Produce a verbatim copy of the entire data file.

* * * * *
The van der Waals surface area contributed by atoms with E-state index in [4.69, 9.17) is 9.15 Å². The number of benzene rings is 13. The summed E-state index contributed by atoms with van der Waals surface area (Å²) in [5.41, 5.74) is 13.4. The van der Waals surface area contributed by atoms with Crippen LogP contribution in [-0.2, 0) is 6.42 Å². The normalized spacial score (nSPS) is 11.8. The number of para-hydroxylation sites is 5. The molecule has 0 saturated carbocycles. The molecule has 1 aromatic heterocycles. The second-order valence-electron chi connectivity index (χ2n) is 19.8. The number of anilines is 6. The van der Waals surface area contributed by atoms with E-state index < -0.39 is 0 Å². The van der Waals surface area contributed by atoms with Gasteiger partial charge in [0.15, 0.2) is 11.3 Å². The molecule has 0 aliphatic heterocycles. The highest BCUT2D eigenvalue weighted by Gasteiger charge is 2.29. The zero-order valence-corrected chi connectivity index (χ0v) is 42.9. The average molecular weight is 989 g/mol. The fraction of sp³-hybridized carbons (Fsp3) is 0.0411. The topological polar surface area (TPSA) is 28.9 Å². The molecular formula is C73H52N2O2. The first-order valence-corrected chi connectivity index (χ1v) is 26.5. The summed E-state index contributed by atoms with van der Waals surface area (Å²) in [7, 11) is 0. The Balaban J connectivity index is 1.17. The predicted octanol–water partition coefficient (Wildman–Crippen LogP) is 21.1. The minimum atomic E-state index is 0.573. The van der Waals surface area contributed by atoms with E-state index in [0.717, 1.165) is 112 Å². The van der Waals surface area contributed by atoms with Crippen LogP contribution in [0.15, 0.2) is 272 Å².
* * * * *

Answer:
The van der Waals surface area contributed by atoms with E-state index in [4.69, 9.17) is 9.15 Å². The number of benzene rings is 13. The summed E-state index contributed by atoms with van der Waals surface area (Å²) in [5.41, 5.74) is 13.4. The van der Waals surface area contributed by atoms with Crippen LogP contribution in [-0.2, 0) is 6.42 Å². The normalized spacial score (nSPS) is 11.8. The number of para-hydroxylation sites is 5. The molecule has 0 saturated carbocycles. The molecule has 1 aromatic heterocycles. The second-order valence-electron chi connectivity index (χ2n) is 19.8. The number of anilines is 6. The van der Waals surface area contributed by atoms with E-state index < -0.39 is 0 Å². The van der Waals surface area contributed by atoms with Gasteiger partial charge in [0.15, 0.2) is 11.3 Å². The molecule has 0 aliphatic heterocycles. The highest BCUT2D eigenvalue weighted by Gasteiger charge is 2.29. The zero-order valence-corrected chi connectivity index (χ0v) is 42.9. The average molecular weight is 989 g/mol. The fraction of sp³-hybridized carbons (Fsp3) is 0.0411. The topological polar surface area (TPSA) is 28.9 Å². The molecular formula is C73H52N2O2. The first-order valence-corrected chi connectivity index (χ1v) is 26.5. The summed E-state index contributed by atoms with van der Waals surface area (Å²) in [7, 11) is 0. The Balaban J connectivity index is 1.17. The predicted octanol–water partition coefficient (Wildman–Crippen LogP) is 21.1. The minimum atomic E-state index is 0.573. The van der Waals surface area contributed by atoms with E-state index in [0.717, 1.165) is 112 Å². The van der Waals surface area contributed by atoms with Crippen LogP contribution in [0.15, 0.2) is 272 Å².